By Adrienne AndersonJune 13, 2013
FORT BENNING, Ga., (June 12, 2013) -- Fort Benning is offering Applied Suicide Intervention Skills Training to those interested. It is an eight-hour, two-day workshop that trains people, especially caregivers, on how to deal with a person who is contemplating suicide.
"(The workshop) gives you the skills to be able to recognize those warning signs and risk factors and it gives you the confidence through role-play and working simulations to where you feel confident in asking those questions and engaging with that kind of person," said Denise Stephens, suicide program prevention manager for the Army Substance Abuse Program.
Sandy Rauhut, military spouse, attended the ASIST training in April. She said the training was an eye opener for her.
When it comes to Families, Rauhut said, the ASIST training was good for spouses who are the first responders and might be able to be the first to see signs of suicide.
But, she said, it's also important to talk about suicide and how it impacts Families.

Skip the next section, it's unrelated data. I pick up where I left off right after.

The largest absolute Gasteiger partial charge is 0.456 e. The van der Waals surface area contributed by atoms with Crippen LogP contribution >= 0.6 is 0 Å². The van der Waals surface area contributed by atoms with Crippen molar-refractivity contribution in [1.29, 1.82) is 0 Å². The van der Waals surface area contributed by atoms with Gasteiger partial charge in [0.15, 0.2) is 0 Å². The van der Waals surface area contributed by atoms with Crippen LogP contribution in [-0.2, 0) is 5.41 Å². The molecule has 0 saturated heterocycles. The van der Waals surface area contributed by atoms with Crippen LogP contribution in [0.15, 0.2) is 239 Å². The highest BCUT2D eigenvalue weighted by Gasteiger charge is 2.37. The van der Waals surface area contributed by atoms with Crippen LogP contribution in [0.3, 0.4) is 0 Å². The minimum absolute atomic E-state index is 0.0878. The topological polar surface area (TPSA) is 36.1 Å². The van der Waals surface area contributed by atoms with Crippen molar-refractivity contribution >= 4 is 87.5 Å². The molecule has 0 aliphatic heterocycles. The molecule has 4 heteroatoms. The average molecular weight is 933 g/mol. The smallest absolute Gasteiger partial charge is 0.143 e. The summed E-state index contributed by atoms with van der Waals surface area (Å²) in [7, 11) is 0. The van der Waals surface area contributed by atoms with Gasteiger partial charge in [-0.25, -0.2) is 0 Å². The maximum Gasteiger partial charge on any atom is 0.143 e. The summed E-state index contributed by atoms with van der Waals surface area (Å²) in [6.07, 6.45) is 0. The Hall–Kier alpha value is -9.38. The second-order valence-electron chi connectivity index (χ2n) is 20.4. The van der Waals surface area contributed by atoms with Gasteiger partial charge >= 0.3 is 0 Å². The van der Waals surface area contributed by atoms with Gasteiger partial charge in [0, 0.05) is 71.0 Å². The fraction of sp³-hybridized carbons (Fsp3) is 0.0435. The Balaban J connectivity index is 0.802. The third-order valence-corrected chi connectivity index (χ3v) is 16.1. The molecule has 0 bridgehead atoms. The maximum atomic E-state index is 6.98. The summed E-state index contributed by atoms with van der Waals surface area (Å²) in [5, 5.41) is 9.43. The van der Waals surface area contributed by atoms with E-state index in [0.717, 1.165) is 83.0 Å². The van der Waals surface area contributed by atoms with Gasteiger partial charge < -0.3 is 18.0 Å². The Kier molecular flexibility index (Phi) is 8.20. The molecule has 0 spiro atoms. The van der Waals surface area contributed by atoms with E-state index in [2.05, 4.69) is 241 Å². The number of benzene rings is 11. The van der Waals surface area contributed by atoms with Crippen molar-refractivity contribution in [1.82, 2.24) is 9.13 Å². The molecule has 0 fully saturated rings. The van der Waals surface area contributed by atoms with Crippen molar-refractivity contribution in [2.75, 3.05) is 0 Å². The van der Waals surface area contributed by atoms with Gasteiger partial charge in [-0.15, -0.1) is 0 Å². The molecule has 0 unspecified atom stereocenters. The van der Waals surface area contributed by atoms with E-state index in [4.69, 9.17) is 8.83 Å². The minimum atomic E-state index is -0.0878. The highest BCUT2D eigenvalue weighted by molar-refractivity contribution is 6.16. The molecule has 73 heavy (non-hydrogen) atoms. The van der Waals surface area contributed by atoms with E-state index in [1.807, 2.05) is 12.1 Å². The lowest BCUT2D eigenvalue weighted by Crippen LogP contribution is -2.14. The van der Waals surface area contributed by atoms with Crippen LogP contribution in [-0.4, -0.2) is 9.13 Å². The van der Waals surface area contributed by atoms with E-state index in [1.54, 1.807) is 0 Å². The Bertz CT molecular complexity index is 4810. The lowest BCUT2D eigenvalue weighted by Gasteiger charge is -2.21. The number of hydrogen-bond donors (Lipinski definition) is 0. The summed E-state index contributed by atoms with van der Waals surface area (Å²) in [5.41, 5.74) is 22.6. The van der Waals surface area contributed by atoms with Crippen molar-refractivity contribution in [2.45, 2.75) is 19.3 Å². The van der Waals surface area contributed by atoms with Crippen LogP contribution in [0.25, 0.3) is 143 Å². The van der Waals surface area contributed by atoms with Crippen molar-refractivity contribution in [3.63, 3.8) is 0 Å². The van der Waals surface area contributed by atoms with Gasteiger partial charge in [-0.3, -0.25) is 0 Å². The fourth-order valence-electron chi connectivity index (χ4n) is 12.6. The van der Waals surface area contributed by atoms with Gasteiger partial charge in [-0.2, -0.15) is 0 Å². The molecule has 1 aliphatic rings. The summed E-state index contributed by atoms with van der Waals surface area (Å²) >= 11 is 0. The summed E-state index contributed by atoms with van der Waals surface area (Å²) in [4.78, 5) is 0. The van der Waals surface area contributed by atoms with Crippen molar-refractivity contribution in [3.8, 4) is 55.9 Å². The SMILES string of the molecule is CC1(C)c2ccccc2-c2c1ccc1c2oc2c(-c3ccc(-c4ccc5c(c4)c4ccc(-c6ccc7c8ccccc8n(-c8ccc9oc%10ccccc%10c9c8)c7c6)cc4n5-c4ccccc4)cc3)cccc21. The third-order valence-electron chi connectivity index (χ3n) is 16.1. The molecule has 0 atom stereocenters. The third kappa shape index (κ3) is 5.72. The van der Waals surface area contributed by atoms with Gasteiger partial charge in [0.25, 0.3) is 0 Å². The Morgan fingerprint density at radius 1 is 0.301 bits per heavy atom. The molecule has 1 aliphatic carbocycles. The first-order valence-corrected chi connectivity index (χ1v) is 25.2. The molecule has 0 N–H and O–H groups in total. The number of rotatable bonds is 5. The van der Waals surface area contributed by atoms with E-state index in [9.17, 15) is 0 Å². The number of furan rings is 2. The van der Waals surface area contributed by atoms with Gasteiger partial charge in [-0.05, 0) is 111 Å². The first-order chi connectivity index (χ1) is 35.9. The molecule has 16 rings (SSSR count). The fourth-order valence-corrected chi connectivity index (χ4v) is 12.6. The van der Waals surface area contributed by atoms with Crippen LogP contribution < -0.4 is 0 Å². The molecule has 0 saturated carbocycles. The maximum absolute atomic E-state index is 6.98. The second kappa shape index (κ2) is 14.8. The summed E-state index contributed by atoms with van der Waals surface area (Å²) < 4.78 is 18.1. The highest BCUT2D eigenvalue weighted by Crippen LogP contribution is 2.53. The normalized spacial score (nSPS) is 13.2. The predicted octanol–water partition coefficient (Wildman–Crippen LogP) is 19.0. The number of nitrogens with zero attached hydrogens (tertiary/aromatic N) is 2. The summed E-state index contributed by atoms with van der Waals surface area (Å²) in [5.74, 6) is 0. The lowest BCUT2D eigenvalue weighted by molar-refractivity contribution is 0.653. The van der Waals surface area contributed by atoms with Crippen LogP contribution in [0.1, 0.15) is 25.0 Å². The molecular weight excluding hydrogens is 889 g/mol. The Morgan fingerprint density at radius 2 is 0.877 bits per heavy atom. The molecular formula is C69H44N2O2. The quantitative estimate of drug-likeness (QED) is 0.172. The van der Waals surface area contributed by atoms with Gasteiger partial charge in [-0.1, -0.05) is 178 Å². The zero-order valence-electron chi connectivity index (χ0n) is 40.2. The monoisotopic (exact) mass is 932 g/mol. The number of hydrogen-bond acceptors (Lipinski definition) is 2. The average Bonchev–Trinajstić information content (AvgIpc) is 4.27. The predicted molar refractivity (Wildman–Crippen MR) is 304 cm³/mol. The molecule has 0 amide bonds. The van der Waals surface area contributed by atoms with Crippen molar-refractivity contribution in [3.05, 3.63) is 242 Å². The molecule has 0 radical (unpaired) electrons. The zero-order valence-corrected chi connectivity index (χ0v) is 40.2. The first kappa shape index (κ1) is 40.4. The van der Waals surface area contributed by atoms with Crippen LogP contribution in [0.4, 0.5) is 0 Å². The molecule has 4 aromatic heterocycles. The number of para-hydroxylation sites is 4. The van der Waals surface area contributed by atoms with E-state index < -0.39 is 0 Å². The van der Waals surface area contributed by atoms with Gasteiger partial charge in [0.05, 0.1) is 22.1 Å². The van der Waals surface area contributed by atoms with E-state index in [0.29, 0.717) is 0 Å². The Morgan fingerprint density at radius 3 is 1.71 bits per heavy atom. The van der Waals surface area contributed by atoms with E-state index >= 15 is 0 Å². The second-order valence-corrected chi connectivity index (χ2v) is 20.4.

"Don't be afraid to go to the chain of command or see a chaplain if a Soldier shows signs," she said.
People who know others who are showing signs of possibly committing suicide should take everything seriously, Rauhut said. And never hesitate to get help and follow through for that person.
"People who get to that point don't necessarily want to die," Stephens said. "They just don't know how to keep living in the hurt or the pain or the anger or the frustration -- or whatever it is that got them to that point."
Those who might be nervous about engaging with someone who is having suicidal thoughts should know that the workshop gives them the opportunity to practice and also additional tools and resources to help, Stephens said. Getting more people comfortable with dealing with suicide can possibly increase the number of lives saved.
For more information about ASIST or how to attend the workshop, contact Stephens at 706-545-5441.